Working together to improve outcomes and lessen the global burden of traumatic brain injury by 2020

InTBIR is a cooperative effort of the European Commission (EC), the Canadian Institutes of Health Research (CIHR) and the National Institutes of Health (NIH) to coordinate and leverage clinical research activities on traumatic brain injury (TBI) research. InTBIR’s goal is to improve health care and lessen the global burden of TBI by 2020 through the discovery of causal relationships between treatments and clinically meaningful outcomes. InTBIR seeks to encourage well-designed, hypothesis-driven studies that include the collection of high quality data followed by rigorous statistical analysis.

Please see “Towards an international initiative for traumatic brain injury research” for more details.

InTBIR Previous Organization

InTBIR is intended to be a pragmatic collaboration with less emphasis on its own structure and administration and more emphasis on enabling the exchange of information and data from coordinated international TBI clinical studies. Nonetheless, some structure is desired to guide and optimize the collaborative research efforts. InTBIR is made up of  Funding Organization Liaisons, a Scientific Steering Committee, an International Scientific Advisory Board (ISAB), and four Working Groups. Please see InTBIR Memorandum of Cooperation for more details. 

Funding Organization Liaisons

Dr. Tim Raemaekers 
DG Research and Innovation, European Commission

Dr. Patrick Bellgowan
Program Director, NIH/NINDS

Dr. Nsini Umoh
Portfolio Manager, US Combat Casualty Care Research Program

Dr. Mona Hicks
Chief Science Officer, One Mind

Scientific Steering Committee

Dr. Hester Lingsma 
Erasmus MC University Medical Center Rotterdam

Dr. Geoffrey Manley
University of California, San Francisco 

Dr. David Menon
University of Cambridge 

Dr. David Okonkwo
University of Pittsburgh 

International Scientific Advisory Board

Dr. Jan Bjaalie
Institute of Basic Medical Sciences

Dr. Carl Kesselman
Director, Informatics Division, University of Southern California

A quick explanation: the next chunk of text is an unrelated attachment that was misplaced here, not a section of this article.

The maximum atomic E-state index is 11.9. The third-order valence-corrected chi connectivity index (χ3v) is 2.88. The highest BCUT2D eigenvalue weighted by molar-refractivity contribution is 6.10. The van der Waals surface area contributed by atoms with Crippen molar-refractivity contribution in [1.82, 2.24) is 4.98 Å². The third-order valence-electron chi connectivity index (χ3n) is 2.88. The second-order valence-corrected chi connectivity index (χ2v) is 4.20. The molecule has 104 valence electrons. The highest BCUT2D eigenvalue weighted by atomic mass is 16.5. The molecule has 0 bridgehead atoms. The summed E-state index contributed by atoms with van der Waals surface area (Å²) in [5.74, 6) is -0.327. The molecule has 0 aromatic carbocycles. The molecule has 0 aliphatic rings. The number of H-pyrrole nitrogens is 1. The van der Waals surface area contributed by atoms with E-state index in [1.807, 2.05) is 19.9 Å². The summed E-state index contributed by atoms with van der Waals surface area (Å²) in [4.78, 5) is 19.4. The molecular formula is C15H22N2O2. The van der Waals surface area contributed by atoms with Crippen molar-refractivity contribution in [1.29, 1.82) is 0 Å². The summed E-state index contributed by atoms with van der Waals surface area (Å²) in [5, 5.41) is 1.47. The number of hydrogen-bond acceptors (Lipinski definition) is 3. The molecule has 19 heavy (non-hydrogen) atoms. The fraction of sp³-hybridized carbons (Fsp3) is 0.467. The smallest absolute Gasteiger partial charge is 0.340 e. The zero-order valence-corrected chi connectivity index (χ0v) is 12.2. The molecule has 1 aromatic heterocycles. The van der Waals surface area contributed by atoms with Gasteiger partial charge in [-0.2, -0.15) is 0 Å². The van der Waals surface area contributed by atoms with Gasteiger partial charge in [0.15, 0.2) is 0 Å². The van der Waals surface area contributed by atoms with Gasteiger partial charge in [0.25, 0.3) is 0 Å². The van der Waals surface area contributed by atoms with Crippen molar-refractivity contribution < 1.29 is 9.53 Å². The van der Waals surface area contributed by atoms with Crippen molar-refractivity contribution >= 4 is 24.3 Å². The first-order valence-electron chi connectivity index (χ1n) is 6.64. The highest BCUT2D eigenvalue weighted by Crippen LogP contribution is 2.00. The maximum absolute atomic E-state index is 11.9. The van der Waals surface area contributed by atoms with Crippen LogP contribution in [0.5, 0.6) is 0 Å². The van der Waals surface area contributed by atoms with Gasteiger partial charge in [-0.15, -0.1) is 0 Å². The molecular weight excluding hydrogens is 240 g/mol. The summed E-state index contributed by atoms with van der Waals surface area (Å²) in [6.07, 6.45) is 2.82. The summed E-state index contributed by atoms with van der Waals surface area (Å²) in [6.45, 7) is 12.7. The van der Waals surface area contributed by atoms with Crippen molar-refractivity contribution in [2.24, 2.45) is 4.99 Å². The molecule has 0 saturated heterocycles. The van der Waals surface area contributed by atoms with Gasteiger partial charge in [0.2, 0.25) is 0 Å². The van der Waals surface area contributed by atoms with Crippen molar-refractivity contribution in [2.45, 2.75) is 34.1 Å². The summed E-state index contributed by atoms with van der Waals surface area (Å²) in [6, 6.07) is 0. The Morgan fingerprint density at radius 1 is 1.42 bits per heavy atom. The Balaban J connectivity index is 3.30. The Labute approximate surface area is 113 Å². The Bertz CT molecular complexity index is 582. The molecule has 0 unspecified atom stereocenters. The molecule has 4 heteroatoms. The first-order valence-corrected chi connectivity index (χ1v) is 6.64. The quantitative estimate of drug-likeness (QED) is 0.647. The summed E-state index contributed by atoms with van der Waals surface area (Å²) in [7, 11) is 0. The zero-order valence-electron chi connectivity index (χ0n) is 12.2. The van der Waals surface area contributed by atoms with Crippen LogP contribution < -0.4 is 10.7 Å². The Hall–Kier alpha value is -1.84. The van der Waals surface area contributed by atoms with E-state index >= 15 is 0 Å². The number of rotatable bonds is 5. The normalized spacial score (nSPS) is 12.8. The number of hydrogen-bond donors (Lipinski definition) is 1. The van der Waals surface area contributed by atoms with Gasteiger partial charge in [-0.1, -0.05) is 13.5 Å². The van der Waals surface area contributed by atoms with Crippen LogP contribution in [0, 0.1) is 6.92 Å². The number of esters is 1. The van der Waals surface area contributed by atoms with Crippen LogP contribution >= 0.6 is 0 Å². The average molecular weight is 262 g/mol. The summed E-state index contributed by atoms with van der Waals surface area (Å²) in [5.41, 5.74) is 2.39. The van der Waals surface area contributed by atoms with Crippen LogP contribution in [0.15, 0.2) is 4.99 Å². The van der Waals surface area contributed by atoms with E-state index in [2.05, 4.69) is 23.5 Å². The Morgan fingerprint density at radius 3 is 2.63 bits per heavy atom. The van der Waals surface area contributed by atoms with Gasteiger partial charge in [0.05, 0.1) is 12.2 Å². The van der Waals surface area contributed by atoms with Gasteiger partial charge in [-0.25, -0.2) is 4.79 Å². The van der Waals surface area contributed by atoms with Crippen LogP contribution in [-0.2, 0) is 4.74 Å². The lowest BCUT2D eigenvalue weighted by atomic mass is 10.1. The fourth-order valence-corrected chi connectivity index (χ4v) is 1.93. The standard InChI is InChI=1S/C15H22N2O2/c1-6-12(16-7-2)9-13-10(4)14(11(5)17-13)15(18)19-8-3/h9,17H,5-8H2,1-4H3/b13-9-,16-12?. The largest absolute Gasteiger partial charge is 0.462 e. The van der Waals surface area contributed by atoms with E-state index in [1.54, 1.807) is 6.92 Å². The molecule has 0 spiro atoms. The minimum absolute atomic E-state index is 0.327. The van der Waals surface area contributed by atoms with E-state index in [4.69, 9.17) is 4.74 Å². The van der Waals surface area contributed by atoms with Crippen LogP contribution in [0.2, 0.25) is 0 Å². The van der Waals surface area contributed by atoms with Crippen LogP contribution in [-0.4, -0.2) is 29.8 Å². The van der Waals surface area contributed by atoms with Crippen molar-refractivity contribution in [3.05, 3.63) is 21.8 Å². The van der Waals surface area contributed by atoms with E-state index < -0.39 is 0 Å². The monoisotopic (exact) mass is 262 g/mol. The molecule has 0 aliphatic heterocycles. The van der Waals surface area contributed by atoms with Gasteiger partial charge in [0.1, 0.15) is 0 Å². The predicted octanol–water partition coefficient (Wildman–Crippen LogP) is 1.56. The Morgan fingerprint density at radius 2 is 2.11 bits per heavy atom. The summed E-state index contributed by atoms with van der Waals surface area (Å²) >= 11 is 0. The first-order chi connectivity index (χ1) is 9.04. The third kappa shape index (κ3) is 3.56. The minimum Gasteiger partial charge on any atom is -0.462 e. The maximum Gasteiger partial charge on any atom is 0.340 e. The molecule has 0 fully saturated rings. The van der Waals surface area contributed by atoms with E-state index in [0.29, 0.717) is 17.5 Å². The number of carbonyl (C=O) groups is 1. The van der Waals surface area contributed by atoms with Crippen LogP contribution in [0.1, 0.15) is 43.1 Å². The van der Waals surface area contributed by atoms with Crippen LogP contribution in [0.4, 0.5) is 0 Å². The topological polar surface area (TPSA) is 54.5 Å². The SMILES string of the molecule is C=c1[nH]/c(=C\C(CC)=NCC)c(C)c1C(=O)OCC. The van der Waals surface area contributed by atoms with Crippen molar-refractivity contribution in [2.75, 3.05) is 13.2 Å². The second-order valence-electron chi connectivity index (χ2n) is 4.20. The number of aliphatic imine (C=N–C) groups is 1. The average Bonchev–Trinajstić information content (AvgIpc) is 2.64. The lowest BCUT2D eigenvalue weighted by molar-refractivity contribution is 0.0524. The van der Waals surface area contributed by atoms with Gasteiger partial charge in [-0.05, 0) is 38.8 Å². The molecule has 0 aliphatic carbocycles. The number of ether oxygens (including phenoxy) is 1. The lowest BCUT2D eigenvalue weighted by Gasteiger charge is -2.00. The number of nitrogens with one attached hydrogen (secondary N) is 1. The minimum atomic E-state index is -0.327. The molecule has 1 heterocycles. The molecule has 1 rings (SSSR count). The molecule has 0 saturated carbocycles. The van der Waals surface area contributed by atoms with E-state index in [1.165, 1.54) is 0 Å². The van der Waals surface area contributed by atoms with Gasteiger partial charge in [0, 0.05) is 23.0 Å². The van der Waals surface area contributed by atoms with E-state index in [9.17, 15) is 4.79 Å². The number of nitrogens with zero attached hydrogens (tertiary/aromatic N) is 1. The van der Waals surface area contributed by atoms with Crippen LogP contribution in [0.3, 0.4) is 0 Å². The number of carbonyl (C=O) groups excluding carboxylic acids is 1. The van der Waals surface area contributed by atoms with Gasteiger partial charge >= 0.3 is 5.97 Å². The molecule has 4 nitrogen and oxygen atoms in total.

Dr. Franco Servadei
University Hospitals of Parma and Reggio Emilia

Dr. Michael Weiner
University of California San Francisco, School of Medicine

Working Groups

The InTBIR Working Groups collaborate on cross-study projects to advance the InTBIR mission. To learn about ongoing projects please see the InTBIR IdeaBoard (please be aware that you will need to register for a free Trello account before you can gain access).

Biomarkers

Charge: The Biomarkers Work Group oversees standardization of protocols required for biomarkers and quality control metrics, and standardized analysis, as well as development of a catalog of samples. 
Co-Chairs: Stefania Mondello and Kevin Wang
Executive Committee Liaison: Elizabeth Theriault
Members:  Ramone Diaz-Arrastia, Andras Buki, Endre Czeiter, Jamie Hutchison, Roberto Latini, Serge Masson, David Okonkwo, Ava Puccio, Diane Stephenson, Cheryl Wellington  

Data Management & Analytics

Charge: The Data Analytics Work Group interests include CER questions and objectives, clinical endpoints, and analytical methods.
Co-Chairs:  Tony Fabio, Hester Lingsma and Lindsay Wilson, 
Executive Committee Liaisons: Mona Hicks and Nsini Umoh 
Members: Matt McAuliffe, Guido Bertolini, Jan Bjallie, Vibeke Brinck, Ari Ercole, Lou French, Pradeep George, Joe Giacino, Jeff Grethe, Mike Jarrett, Tania Khasanova, Ferath Kherif, Geoff Manley, Sirimon O'Charoen, Ewout Steyerberg, Nancy Temkin, Anthony Vaccarino, Mary Vassar, Keith Yeates, Steve Wisniewski    
Documents: Data Management & Analytics WG Progress Update (2016 to 2018)

Neuroimaging

​Charge: The Neuroimaging Work Group coordinate among InTBIR members to define methods and standards for the sharing of raw and processed neuroimaging data. 
Co-Chairs:  Pratik Mukherjee and Inga Korte  
Executive Committee Liaison: Patrick Bellgowan
Members: Luca Antiga, Karen Barlow, Mark Daley, Bradley Goodyear, Christine MacDonald, Ravi Menon, Bedda Rosario, Jan Verheyde, Thijs Vande Vyvere

Policies

Charge: The Policies Work Group provides guidance on procedures and policies for data sharing and protection, informed consent management, publications, and other areas as needed. 
Co-Chairs:  Joanne Fleming and Isabelle Gagnon
Executive Committee Liaisons: Stephane Hogan and Carol Taylor-Burds
Members: Ramon Diaz-Arrastia, Giuseppe Citerio, Carolyn Emery, Ferath Kherif, Nick Reed, Laurie Silfies
Documents: InTBIR Data Sharing Principles